The tomb of the Ship dates from the mid 5th century BCE, a little later than the battle of Cumae in which the Etruscans were defeated by the combined navies of Cumae and Syracuse. It shows a considerable archaic influence in its design. The tomb derives its name from a huge ship , filled with warriors, which is appears on the left hand wall. As can be seen from the picture (above) , the state of preservation of this tomb is poor.
The theme of the tomb is greatly influenced by the past prosperous sea trade of Tarquinia - a period when Etruscan naval strength had dominance of the Tyrrhenian sea and had expelled the Phocaean Greeks from Aleria (Alalia). Perhaps this reflects some yearning for the heyday of the Etruscans.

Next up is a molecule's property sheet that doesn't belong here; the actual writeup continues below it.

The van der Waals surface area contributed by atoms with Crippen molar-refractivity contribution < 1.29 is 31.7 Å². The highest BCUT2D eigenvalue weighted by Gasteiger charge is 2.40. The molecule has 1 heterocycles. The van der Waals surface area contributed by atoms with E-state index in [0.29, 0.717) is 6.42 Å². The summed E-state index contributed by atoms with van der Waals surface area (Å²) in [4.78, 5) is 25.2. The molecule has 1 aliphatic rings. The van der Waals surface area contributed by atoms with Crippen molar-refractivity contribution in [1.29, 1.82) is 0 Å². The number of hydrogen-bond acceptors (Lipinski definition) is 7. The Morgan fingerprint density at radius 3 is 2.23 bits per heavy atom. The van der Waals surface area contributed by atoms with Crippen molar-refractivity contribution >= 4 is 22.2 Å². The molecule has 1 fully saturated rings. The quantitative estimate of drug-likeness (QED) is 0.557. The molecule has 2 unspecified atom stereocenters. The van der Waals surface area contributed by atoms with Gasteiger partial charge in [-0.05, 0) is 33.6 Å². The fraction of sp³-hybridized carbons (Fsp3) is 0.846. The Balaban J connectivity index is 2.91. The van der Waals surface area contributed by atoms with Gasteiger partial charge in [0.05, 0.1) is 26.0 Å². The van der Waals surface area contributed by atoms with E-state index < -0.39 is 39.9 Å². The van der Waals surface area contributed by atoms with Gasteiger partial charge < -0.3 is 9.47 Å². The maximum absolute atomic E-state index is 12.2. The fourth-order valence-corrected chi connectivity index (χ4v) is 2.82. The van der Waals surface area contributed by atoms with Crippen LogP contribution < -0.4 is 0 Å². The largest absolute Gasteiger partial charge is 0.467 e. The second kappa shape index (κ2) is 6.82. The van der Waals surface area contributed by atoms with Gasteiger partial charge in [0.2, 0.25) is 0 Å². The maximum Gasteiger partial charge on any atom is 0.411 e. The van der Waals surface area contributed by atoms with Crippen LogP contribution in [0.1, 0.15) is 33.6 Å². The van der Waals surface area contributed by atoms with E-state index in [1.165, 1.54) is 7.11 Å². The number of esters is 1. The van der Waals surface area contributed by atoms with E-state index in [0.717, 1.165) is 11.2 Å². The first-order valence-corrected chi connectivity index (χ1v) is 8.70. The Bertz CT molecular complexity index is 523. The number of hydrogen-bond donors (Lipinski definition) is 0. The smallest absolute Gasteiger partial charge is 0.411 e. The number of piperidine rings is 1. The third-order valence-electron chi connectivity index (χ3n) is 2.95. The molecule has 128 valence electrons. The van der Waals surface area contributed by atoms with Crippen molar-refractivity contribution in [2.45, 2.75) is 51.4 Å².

The main wall shows a typical banquet scene, with two guests on each cline, slaves, an auletos and a cithara player. Poorly preserved dancing scenes can be seen on the entrance wall and the wall on the right.